Thursday, September 17, 2020

The Silence Between Us, by Alison Gervais

Moving to Colorado poses challenges for Maya and her little brother.  Maya has been deaf since a case of meningitis a few years ago, but she's felt protected by being in a school for the deaf.  With the move to Colorado, she's forced to attend regular school, using an interpreter in her classes.  It's hard work lip reading and following her interpreter's signing, and it's painful to be an object of stares and gossip from her peers.  But what gets at Maya the most is the judgment that she senses that the hearing folks have about her condition.  They seem only capable of pity and she sees that they assume that she is miserable being deaf.  But nothing could be further from the truth:  she likes being who she is.

Her year presents other challenges:  her little brother is sick, she faces discrimination from peers/teachers/employers, and fights pressure from various sources that want her to get a cochineal implant so she won't have to "endure" being deaf.  Meanwhile, she surprises herself by falling in love with Beau.  Beau is a bright and intelligent boy who teaches himself sign language so he can talk with her and has plans to go to Yale, but has dreams of his own that he doesn't dare reveal.

It's a very busy little story, full of ideas, but Gervais really struggles to tie them together and resolve them.  The strength of the book is its glimpse inside of the character of a deaf teenager.  Gervais works hard to show what communicating with a mix of lip reading, signing, and speech is like.  The novel also touches on a variety of important issues for deaf people ranging from the history of disability rights to discrimination, and pays special attention to the debate over children getting implants.  But as a story, nothing really comes together and I felt very little emotional connection with the characters or sensed much of one between them.  Gervais has an episodic format, focusing on her challenges, but that doesn't give us much room to develop a character and doesn't create an organic flow.  A major casualty is the underdeveloped romance with Beau.  Subplots (like Beau's conflict with his father or Maya's brother's health issues) are just left to lay there.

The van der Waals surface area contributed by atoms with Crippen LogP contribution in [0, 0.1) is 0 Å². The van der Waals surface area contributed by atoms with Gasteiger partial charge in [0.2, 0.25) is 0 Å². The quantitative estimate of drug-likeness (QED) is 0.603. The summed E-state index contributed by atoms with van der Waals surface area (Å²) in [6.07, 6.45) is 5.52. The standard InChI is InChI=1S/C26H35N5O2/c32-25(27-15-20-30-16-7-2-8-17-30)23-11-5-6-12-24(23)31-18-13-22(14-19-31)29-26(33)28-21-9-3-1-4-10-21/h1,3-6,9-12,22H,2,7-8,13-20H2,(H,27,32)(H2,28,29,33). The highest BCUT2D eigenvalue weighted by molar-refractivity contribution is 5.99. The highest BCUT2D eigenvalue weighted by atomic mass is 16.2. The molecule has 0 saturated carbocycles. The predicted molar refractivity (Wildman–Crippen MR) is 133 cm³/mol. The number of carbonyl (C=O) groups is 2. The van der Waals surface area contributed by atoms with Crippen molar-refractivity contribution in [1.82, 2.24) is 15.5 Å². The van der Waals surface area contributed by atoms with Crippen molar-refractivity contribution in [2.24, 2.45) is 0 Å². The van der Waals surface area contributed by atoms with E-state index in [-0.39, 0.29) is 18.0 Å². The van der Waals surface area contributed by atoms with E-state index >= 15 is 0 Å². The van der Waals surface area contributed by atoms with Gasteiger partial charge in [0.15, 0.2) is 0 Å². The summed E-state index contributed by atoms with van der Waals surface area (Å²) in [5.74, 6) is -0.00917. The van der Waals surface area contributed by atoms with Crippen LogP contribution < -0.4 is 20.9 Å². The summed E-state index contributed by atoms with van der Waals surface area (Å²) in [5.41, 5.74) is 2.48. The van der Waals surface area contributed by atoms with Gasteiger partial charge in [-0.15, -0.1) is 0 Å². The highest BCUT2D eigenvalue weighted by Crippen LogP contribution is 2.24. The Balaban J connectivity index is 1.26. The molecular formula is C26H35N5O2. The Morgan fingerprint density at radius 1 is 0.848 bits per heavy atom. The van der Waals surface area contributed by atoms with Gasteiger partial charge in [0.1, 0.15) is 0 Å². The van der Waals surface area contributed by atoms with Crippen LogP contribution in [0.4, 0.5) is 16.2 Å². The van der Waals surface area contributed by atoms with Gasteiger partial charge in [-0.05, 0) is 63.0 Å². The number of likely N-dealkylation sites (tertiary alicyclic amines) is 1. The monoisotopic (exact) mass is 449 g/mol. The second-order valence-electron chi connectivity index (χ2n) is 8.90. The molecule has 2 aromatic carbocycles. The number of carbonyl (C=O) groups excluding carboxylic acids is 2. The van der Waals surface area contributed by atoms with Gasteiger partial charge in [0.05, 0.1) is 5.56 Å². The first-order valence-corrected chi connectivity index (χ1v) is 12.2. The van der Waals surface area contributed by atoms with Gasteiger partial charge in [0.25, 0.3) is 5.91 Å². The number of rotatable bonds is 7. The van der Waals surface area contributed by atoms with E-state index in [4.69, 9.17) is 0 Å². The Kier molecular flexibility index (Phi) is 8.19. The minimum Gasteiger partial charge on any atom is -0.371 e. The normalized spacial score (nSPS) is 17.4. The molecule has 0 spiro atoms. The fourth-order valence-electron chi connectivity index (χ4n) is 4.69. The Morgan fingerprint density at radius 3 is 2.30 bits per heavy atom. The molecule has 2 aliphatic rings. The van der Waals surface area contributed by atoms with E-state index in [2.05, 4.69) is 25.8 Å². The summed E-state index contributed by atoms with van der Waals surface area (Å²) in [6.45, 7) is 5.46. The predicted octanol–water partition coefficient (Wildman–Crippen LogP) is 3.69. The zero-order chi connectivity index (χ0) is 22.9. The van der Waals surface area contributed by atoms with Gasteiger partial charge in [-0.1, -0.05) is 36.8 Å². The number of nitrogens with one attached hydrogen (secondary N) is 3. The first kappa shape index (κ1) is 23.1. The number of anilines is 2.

Sunday, September 13, 2020

It's My Life, by Stacie Ramey

Jenna's always been a fighter.  Born with cerebral palsy, she's been through countless treatments and surgeries, and endured the challenges of crutches and wheelchairs.  She's worked hard because she's felt that her condition was simply bad luck.  When she uncovers the fact that she was the subject of a medical malpractice suit against her obstetrician, she comes to realize that it was her doctor's fault that made her this way.  Angry at not ever being told the truth, she gives up on her studying and starts to demand a voice in her own treatment.  And when her parents refuse to consent to the latter, she sues them for medical emancipation.

At the same time, Julian, a boy that Jenna once knew from years ago, has moved back into the area.  He's lost much of his confidence but none of his charm, and Jenna reaches out to him, rekindling memories.  But afraid of being rejected, she sends him anonymous.  These develop into mutual affection.  But now Jenna is afraid that if she reveals herself to him as the correspondent that he'll reject her because she is crippled.  Eventually, of course, all must be revealed.

Great characters, including a surprisingly strong finish from Jenna's parents, coupled with a lot of growth from Jenna makes this a moving story.  But I still found it a hard slog because of the uneven pacing and storytelling.  Important details are easy to miss in a story that frequently seems to drift.  Key plot points are poorly explained, leaving mysteries that the reader has to work hard to figure out.  It doesn't help that the two separate stories don't overlap and never come together.

Thursday, September 10, 2020

Me, Him, Them, and It, by Caela Carter

Evelyn ("me") is pretty surprised when she finds herself pregnant.  She'd only let Todd ("him") have unprotected sex a couple of times! She was getting a prescription for the Pill when they found out it was too late.  Telling her estranged parents ("them") about it is incredibly difficult, but she'e eventually going to have to find a way to do so.  In the end the baby ("it") is coming, whether she's ready for it or not.  And for the most part, she's definitely not ready!